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Facebook content lessons from nonprofits

5 min read

Brands & Campaigns

After working with dozens of nonprofit organizations to help them strategize and improve the overall performance of their Facebook efforts, I’ve come to understand what successful pages have in common: Content that not only helps their target audience tell their story through engagement, but also adds real value to their news feed and their friends’ news feeds.

It’s not enough to post high-quality content that informs your target audience. Nor is it enough to post content that your fans enjoy consuming. For your content to be shared, it must be something your fans want to be personally connected with as it becomes part of their online personal narrative. As a result, page managers must create content that helps their target audience express themselves to their friends. In my experience, successful page managers repeatedly use these five strategies to create content that people want to engage and be connected with – and you can, too.

1. Bring a smile

While we all love a post that makes us smile, marketers often feel pressure to stay on message, which translates into being serious because organizations fear that making light of something could cheapen their brand. If you’re creating content for an organization with a serious mission, look for tasteful ways to inject humor into your Facebook posting regiment and you will find that overall reach and engagement will go up. For example, this post performed 3X better than the average post on this page.

2. Be Inspiring

Look for content that will inspire hope or other positive emotions. Inspiring content consistently does well because Facebook users want inspiring content to be part of their personal narrative. One way to inspire people is to celebrate success.

The Sierra Club’s “Thank the California Fish and Game Commission for Protecting the Gray Wolves” post celebrates success and inspires hope while providing fans a way to inspire their own friends. As this post performed well organically, Sierra Club chose to promote it as well, which resulted in a very high return on investment: over 1600 people signed up to receive email communication from Sierra Club from this post.

3. Help your fans be a trusted source of information

It’s long been known that one of the best ways to build a large and loyal network on Facebook is to be the trusted source of information on a topic which people care about. The real magic here is about fans wanting to be the trusted source of information to their friends, which leads them to share your content with their network. Infographics with interesting facts and figures are a good example of posts that typically outperform average content as they help fans show their friends they are a trusted source of information.

4. Empower people

Roughly 10% of people who engage with a given Facebook post that includes meaningful content are willing to do something beyond like, share or comment. Because fans almost certainly view your organization as working to bring about change they want to see in the world, they are willing to take an action that results in greater viral sharing and in the process sign up for email communication.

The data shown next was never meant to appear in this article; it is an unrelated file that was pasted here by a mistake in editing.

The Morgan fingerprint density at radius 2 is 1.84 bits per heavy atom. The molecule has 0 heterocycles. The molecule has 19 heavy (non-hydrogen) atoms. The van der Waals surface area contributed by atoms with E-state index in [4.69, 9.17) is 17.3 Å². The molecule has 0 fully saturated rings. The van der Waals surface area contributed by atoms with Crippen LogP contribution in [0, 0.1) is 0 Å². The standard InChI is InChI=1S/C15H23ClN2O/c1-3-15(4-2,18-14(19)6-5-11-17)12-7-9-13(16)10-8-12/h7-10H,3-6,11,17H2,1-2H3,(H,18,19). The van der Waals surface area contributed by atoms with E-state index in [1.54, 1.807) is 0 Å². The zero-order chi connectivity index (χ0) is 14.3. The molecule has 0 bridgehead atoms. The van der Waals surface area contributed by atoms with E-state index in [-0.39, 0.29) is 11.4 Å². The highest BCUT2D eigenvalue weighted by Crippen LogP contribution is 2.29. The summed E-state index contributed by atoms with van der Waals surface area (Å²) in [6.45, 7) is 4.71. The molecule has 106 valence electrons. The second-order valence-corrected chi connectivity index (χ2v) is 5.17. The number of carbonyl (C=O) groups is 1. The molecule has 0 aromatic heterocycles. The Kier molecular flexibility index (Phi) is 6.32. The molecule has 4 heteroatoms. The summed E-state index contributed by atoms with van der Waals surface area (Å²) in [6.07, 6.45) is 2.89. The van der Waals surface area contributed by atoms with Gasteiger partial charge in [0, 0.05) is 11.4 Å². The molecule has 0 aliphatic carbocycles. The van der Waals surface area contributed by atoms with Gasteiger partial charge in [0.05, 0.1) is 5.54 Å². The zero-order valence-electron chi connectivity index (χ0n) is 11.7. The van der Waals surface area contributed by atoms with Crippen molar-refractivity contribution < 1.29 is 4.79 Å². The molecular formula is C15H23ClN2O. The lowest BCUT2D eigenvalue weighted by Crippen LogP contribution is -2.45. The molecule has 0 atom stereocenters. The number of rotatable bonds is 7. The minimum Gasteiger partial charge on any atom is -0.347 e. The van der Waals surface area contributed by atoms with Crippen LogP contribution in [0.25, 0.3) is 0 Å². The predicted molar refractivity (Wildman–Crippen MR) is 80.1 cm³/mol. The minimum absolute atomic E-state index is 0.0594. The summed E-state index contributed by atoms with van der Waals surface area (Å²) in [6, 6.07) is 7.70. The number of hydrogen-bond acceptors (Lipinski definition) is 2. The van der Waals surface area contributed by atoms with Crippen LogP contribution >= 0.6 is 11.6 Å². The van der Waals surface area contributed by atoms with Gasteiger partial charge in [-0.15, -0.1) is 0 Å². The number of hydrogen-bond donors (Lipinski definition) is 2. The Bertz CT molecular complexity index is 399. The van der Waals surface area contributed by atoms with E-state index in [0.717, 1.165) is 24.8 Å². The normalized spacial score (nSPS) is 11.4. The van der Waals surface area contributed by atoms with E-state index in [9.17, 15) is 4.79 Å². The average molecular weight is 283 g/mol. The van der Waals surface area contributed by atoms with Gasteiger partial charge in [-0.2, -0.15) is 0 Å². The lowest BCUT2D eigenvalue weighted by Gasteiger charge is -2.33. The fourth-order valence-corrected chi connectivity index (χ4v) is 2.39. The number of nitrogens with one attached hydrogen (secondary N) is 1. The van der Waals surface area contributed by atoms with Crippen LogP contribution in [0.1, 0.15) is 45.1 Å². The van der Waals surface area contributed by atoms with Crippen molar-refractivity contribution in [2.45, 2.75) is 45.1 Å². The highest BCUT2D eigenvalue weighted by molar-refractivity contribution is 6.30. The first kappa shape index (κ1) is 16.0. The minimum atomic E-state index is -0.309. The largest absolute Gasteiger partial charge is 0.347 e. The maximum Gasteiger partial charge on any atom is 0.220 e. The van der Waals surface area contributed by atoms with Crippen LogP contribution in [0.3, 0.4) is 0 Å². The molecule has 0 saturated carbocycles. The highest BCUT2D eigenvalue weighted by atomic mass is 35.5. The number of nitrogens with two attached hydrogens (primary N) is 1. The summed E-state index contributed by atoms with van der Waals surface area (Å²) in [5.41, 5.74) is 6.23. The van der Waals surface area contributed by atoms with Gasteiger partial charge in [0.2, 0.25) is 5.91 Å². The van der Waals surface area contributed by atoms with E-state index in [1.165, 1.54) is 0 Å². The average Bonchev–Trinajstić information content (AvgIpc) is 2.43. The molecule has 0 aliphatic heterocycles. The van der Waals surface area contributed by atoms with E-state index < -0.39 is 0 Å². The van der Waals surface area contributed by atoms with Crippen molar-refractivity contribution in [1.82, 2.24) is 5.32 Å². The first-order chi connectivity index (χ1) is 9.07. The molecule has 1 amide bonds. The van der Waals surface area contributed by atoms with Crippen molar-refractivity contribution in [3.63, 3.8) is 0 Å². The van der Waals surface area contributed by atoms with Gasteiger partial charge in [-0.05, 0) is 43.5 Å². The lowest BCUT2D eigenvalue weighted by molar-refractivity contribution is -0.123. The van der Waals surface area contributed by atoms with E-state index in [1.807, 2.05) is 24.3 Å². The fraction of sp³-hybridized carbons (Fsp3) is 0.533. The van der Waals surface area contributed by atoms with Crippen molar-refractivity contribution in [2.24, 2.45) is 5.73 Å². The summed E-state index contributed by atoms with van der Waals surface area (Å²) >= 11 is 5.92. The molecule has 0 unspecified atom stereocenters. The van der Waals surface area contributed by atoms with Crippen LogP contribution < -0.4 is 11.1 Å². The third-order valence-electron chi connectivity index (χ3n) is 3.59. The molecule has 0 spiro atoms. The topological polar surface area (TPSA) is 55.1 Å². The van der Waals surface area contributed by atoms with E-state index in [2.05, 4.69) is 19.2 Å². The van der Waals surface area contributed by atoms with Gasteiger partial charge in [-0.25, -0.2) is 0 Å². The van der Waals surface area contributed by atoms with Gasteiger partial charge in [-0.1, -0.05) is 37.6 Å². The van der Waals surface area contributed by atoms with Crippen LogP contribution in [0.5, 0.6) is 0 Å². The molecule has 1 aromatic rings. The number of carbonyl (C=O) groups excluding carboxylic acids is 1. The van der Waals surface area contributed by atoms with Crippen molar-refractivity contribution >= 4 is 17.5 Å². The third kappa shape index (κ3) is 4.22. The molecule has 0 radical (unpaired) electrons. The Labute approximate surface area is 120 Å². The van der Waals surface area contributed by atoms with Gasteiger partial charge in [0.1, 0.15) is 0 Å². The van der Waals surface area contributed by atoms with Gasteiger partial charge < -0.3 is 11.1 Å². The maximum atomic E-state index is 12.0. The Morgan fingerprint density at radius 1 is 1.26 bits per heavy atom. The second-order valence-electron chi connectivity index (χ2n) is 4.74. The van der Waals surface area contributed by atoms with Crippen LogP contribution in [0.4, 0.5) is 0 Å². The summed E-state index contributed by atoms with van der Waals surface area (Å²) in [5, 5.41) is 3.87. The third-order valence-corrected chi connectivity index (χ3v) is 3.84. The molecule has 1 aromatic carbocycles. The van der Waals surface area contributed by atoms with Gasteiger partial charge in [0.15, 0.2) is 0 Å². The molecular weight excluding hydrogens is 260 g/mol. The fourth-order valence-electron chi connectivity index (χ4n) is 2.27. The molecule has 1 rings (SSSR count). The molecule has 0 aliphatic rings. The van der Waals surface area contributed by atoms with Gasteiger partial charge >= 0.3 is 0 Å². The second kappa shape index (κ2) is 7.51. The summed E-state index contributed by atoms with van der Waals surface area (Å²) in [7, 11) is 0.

Posts that empower people to make a difference help them show others who they really are. Simultaneously, these posts work to deepen relationships as people sign up for future direct communication. A great example of sharing and engaging deeper is a recent series of action related posts by the Sierra Club that gave people a way to “Tell the EPA to take action to protect bees.” A high percentage of the people that engaged with these posts by liking, sharing or commenting went on to complete the “tell” action. In doing so, they also joined Sierra Club’s e-mail list.

5. Run special offers that align with your mission

Contests and drawings are proven strategies to boost engagement. To avoid engaging with people more interested in the value of the offer than your organization’s mission, I recommend offering the potential to win by taking an action (whether it’s simply clicking like or signing a petition) to tap into the power of offering something of small monetary value (e.g. your organization’s t-shirt) while still keeping it relevant. This keeps both engagement and quality high. The most effective of these campaigns make your fans feel like they are doing their friends a favor by inviting them to participate, too.

While no two people are exactly alike on or off Facebook, it’s no surprise that people are far more likely to engage with content that expresses a positive image of themselves. As you develop your content, be sure to always ask, “By taking this action, what will it say to my fans’ friends?” and “Does that message align with what I believe my fans want their friends to think of them?” Step into your fans’ shoes for a moment and you will be sure to boost your Facebook engagement and reach.

Drew Bernard is the founder and CEO of, a Facebook app that empowers nonprofits and political campaigns to engage supporters beyond like, share and comment. Drew has been helping organizations build productive relationships with supporters online for over 10 years.

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